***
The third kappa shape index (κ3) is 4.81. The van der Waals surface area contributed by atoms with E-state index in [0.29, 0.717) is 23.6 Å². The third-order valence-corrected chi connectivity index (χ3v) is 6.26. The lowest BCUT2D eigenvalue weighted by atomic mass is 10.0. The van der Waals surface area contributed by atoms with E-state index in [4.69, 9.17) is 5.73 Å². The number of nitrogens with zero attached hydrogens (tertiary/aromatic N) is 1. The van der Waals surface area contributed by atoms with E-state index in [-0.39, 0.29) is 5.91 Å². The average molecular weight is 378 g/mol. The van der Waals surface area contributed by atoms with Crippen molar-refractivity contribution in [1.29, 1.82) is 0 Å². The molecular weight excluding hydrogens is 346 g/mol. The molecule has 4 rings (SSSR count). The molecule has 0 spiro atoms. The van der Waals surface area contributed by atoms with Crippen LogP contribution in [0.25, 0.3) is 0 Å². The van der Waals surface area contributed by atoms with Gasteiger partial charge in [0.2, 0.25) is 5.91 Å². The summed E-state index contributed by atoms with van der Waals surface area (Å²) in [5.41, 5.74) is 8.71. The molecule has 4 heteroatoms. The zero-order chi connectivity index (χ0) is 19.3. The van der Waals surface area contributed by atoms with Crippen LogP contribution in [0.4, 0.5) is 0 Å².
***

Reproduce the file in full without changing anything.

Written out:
The third kappa shape index (κ3) is 4.81. The van der Waals surface area contributed by atoms with E-state index in [0.29, 0.717) is 23.6 Å². The third-order valence-corrected chi connectivity index (χ3v) is 6.26. The lowest BCUT2D eigenvalue weighted by atomic mass is 10.0. The van der Waals surface area contributed by atoms with E-state index in [4.69, 9.17) is 5.73 Å². The number of nitrogens with zero attached hydrogens (tertiary/aromatic N) is 1. The van der Waals surface area contributed by atoms with E-state index in [-0.39, 0.29) is 5.91 Å². The average molecular weight is 378 g/mol. The van der Waals surface area contributed by atoms with Crippen molar-refractivity contribution in [1.29, 1.82) is 0 Å². The molecular weight excluding hydrogens is 346 g/mol. The molecule has 4 rings (SSSR count). The molecule has 0 spiro atoms. The van der Waals surface area contributed by atoms with Crippen LogP contribution in [0.25, 0.3) is 0 Å². The van der Waals surface area contributed by atoms with Gasteiger partial charge in [0.2, 0.25) is 5.91 Å². The summed E-state index contributed by atoms with van der Waals surface area (Å²) in [5.41, 5.74) is 8.71. The molecule has 4 heteroatoms. The zero-order chi connectivity index (χ0) is 19.3. The van der Waals surface area contributed by atoms with Crippen LogP contribution in [0.4, 0.5) is 0 Å².